The empirical analysis focuses on childhood immigrants arriving in Norway from the late 1960s and onward to year 2000, which provides an interesting host-societal setting because of the combination of a diverse immigrant population and the presence of strong welfare state institutions. Norway provides generous social welfare programs to all legal residents on a universal basis (Esping-Andersen 1999). Upon arrival, immigrants and their children are eligible for high-quality basic services, such as full coverage in health care services, access to subsidized early childhood education, free primary through university education, and other social security benefits important for child well-being. Norway has consistently ranked in the very top of the United Nations Development Program (UNDP) Human Development Index over the past decades (UNDP 2011), and has comparatively low economic inequality (OECD 2008) as well as a low prevalence of child poverty (UNICEF 2016). Summarized across a large number of domains, Norway is one of the most child-friendly countries in Europe (Bradshaw and Richardson 2009). Taken together, children from less-developed world regions who immigrate to Norway at older ages will increasingly miss out on advantages related to improved standards of living, educational opportunities, and other factors that foster socioeconomic progress in the egalitarian Norwegian welfare state.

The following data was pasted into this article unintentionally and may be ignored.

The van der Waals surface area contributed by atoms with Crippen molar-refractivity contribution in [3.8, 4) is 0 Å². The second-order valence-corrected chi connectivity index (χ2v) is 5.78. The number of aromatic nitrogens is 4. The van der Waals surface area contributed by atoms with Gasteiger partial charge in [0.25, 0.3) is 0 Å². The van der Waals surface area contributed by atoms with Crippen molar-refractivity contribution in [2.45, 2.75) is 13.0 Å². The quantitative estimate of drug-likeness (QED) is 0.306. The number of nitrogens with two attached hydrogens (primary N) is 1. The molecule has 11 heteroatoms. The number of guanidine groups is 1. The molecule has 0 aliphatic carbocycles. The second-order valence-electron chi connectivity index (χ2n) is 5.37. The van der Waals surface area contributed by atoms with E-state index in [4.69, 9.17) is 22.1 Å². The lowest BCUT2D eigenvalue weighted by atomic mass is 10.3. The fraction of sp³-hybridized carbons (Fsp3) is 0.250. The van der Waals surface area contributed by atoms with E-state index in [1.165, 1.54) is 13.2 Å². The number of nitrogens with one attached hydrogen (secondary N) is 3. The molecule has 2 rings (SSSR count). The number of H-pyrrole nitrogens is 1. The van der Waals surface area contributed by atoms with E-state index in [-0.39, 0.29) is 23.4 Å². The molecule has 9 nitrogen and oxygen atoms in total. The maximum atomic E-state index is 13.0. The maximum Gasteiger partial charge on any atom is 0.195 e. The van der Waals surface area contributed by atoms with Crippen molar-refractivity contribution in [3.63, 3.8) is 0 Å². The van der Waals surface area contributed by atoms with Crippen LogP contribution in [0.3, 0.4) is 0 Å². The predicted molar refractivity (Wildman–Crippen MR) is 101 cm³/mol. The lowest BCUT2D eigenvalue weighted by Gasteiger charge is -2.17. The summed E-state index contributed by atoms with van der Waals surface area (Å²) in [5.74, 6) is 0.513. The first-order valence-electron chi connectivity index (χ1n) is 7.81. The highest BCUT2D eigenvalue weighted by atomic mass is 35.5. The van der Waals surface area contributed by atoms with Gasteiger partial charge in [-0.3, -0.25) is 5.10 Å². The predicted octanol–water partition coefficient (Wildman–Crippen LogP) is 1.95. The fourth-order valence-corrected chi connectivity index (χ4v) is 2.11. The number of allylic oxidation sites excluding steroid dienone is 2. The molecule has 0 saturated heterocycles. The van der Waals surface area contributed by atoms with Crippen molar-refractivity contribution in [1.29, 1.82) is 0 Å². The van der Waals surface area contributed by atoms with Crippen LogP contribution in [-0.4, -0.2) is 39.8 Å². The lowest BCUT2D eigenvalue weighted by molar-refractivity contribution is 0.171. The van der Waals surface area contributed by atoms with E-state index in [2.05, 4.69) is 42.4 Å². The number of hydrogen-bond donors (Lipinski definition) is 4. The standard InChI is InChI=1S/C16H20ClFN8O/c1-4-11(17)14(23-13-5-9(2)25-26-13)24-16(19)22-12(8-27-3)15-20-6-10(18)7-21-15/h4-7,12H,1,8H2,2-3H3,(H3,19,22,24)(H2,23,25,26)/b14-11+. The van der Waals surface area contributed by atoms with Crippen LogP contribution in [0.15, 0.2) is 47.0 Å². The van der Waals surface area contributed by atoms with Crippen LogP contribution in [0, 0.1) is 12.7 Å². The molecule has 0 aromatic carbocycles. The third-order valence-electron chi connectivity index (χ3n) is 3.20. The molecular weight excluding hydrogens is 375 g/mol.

Norway is representative of Europe’s increasingly ethnically diverse host societies (Dustmann and Frattini 2013; OECD 2015). Between 1970 and 2016, the share of immigrants and their native-born children in the resident population grew from 1.5 % to 16 %, with most of this growth reflecting inflow from less-developed world regions (Statistics Norway 2016). Non-European immigration began around 1970 and comprised young, unskilled, male labor migrants from Pakistan, Turkey, and Morocco.4 In 1975, a moratorium on unskilled labor immigration was introduced. Later adopted as a permanent measure, this legislation ended unskilled labor immigration from less-developed countries but allowed for immigration according to three main principles: (1) demand for specific skilled labor; (2) entry of refugees and political asylum seekers granted protection on humanitarian reasons; and (3) family-based immigration for kin of immigrants already in Norway (i.e., either through reunification with existing family members or as family formation through entry into marriage with a foreign-born spouse, typically found in the same origin country) (Brochmann and Kjeldstadli 2008).